From: John Hudson (email@example.com)
Date: Sat Nov 02 2002 - 16:40:39 EST
At 14:59 11/2/2002, Doug Ewell wrote:
> > It should be noted that using ZWJ is a valid way to encode the
> > desirability of a ligature in plain text, but it is far from being a
> > guarantee of displaying such a ligature. There are a lot of fonts out
> > there with glyph substitution lookups that will correctly display
> > something like a ct ligature using layout features (discretionary,
> > controlled by the user) in OT savvy apps like Adobe InDesign, but
> > will do so only for the sequence c+t. Ironically, the sequence
> > c+ZWJ+t is more likely *not* to display as a ligature, since the ZWJ
> > interferes with the sequence recognised by the font lookups.
>Using ZWJ to control ligation is admittedly a new concept, and it may
>not have been taken up yet by many vendors, but that seems like a really
>poor reason to discourage the Unicode approach.
>Proprietary layout features in OT-savvy apps like InDesign might get the
>job done, but wouldn't it be better if app vendors and font vendors
>would follow the Unicode Standard recommendation? You never know, it
>might even reduce the number of requests to encode ligatures.
But using ZWJ still requires proprietary layout features in OT-savvy apps.
Whenever you're mapping from a character sequence to an unencoded glyph
variant, you need a higher level protocol than is provided in a character
encoding standard. c+ZWJ+t needs to be resolved to a ct ligature, and that
requires a font level lookup and a line layout engine that understands and
implements such lookups.
The useful thing that the ZWJ does is to provide authors with a means to
explicitly request ligation in a plain text document, but this is a *very*
unusual requirement outside of a couple of obscure scripts (e.g. Old
Hungarian). When someone sits down to type a typical English language
document (or German, or French, etc.), he generally does not think about
ligatures at all: he types his language in the commonly accepted manner,
inputting character codes. Ligatures are a *typographical* feature of the
Latin, not an orthographic one. Authors, by which I mean any user creating
a document, do not think about ligatures unless they happen to be
specialists, e.g. palaeographers, working with documents in which features
such as ligatures are germane to the content. In probably 98% of all Latin
script documents, standard ligature substitution should be automatic and
global, which is what current smart font and professional layout
applications provide (of course, users can turn ligatures off, globally or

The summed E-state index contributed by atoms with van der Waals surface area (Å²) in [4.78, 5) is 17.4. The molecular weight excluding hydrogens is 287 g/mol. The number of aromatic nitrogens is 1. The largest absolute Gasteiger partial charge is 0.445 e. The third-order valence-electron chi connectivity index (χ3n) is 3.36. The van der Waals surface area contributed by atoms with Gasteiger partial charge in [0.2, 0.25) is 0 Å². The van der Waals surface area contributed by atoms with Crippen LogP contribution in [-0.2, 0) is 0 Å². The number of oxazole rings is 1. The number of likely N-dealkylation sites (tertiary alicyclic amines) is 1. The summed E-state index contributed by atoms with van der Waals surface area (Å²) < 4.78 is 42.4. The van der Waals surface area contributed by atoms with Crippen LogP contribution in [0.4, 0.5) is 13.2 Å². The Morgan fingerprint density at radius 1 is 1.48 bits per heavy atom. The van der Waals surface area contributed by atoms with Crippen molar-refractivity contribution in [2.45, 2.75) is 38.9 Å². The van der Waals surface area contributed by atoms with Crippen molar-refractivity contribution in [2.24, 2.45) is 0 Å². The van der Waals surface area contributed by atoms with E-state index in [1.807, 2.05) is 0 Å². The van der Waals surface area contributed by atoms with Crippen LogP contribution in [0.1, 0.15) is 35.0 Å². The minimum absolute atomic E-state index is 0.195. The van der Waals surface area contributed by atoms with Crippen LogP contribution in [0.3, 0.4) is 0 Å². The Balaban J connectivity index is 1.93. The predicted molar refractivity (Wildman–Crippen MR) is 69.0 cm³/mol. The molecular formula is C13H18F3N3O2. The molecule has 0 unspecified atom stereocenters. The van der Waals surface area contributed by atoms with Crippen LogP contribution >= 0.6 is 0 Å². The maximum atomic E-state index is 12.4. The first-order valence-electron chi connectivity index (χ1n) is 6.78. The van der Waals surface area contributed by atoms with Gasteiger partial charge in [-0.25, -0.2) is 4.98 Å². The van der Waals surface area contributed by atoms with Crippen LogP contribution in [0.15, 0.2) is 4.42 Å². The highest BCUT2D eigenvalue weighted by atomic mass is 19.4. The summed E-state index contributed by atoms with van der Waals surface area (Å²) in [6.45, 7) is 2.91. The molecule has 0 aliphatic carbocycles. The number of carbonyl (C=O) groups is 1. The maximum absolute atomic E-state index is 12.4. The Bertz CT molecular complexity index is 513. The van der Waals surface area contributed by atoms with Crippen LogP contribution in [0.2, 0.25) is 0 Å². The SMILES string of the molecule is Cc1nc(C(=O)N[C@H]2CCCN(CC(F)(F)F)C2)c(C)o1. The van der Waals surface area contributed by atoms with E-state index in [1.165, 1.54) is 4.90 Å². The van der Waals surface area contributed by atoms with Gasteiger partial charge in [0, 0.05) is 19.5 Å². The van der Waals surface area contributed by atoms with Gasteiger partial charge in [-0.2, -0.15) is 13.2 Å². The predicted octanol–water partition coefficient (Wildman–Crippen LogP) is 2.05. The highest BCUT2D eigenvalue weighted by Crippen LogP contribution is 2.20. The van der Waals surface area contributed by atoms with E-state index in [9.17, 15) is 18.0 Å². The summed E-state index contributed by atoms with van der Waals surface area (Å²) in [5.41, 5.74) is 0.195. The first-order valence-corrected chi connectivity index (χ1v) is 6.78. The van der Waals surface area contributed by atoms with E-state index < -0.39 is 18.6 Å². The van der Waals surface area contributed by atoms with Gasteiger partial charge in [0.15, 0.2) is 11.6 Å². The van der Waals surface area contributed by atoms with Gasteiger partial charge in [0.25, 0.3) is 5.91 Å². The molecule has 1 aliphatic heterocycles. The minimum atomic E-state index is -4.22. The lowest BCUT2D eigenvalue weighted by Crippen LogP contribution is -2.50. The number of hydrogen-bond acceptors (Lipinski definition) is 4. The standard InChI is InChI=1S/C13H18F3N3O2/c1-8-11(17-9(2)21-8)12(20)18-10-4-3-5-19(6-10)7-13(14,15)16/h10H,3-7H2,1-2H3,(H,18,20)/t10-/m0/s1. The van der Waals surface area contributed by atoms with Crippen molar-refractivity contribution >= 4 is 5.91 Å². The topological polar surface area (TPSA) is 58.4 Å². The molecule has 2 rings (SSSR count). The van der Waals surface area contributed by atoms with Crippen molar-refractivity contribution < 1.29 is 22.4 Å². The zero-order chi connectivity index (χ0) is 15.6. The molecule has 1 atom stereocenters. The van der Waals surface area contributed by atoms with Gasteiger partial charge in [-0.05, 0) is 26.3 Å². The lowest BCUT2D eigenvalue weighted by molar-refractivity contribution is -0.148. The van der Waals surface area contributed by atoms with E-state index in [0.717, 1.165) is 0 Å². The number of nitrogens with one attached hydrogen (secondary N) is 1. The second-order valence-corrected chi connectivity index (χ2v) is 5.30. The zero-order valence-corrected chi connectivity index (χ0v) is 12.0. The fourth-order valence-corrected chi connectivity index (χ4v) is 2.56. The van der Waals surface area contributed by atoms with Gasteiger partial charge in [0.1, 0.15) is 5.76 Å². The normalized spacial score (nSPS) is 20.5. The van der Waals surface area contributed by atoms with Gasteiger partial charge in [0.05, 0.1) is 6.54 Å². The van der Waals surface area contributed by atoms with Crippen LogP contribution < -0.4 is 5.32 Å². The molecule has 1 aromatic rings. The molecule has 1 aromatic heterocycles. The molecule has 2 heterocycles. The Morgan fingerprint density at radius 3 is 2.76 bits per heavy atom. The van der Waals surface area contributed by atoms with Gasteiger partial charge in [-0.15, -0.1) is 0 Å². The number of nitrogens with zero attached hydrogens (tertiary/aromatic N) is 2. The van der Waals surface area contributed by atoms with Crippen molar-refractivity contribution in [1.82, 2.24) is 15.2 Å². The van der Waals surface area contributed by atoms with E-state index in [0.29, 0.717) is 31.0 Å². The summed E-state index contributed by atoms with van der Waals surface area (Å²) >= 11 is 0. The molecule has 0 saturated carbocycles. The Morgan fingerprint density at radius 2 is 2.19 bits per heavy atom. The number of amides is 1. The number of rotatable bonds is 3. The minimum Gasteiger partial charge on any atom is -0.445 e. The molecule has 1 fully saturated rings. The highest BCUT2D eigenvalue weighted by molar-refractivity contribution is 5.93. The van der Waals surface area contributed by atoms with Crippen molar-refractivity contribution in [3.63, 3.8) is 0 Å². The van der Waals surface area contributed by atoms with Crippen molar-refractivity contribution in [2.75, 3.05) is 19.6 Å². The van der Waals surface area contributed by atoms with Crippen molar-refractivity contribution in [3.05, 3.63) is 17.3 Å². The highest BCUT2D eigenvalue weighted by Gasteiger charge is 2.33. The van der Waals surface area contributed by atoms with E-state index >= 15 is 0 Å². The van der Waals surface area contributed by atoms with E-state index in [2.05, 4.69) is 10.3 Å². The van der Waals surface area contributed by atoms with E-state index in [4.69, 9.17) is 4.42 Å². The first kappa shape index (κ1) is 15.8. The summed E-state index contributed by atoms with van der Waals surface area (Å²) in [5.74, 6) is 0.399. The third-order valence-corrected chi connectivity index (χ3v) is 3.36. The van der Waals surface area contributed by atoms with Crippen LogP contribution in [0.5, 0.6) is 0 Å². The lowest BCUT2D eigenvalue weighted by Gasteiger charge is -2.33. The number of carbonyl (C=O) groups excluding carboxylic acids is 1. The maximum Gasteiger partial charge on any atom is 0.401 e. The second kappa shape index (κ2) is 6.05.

on an individual basis).
There are hundreds of thousands of books and periodicals published every
year, almost all of them using standard ligatures in accordance with 500
years of typographical convention. I suggest that, at most, a handful of
authors gave any thought to ligation while they were writing their texts,
either because they are specialists working in document studies, or because
they feel the need to meddle in the typographer's job.
So, from this it should be obvious that we need automatic ligature
substitution in higher level protocols using smart font features, because
most documents that should have ligatures when published will not have them
encoded in the text source. This is the reality of publishing, and it is
the market on which the vast majority of font developers are focused. In
this market, ZWJ ligation is rightly viewed as unnecessary except for a
very small minority of specialist uses that will probably require
specialist fonts from specialist foundries.
Far from discouraging my colleagues from supporting ZWJ in font lookups,
I've made proposals on the OpenType list suggesting how this might be done
in a way that is easy, does not conflict with current ligature
implementations, and respects authorial intent (by using the Required
Ligatures <rlig> feature instead of the optional Standard Ligatures <liga>
feature). I don't expect many people to do this, since ZWJ ligation
provides a solution to something that almost no one sees as a problem.
Finally, I don't think it is right to characterise ZWJ ligation as 'the
Unicode approach' if the implication is that the approach taken in smart
font technologies like OpenType, AAT and Graphite are somehow anti-Unicode.
All these technologies are based on Unicode text processing, and the
Unicode character/glyph model is the basis of the higher level protocols
that they provide.
Tiro Typeworks www.tiro.com
Vancouver, BC firstname.lastname@example.org
It is necessary that by all means and cunning,
the cursed owners of books should be persuaded
to make them available to us, either by argument
or by force. - Michael Apostolis, 1467
This archive was generated by hypermail 2.1.5 : Sat Nov 02 2002 - 18:13:40 EST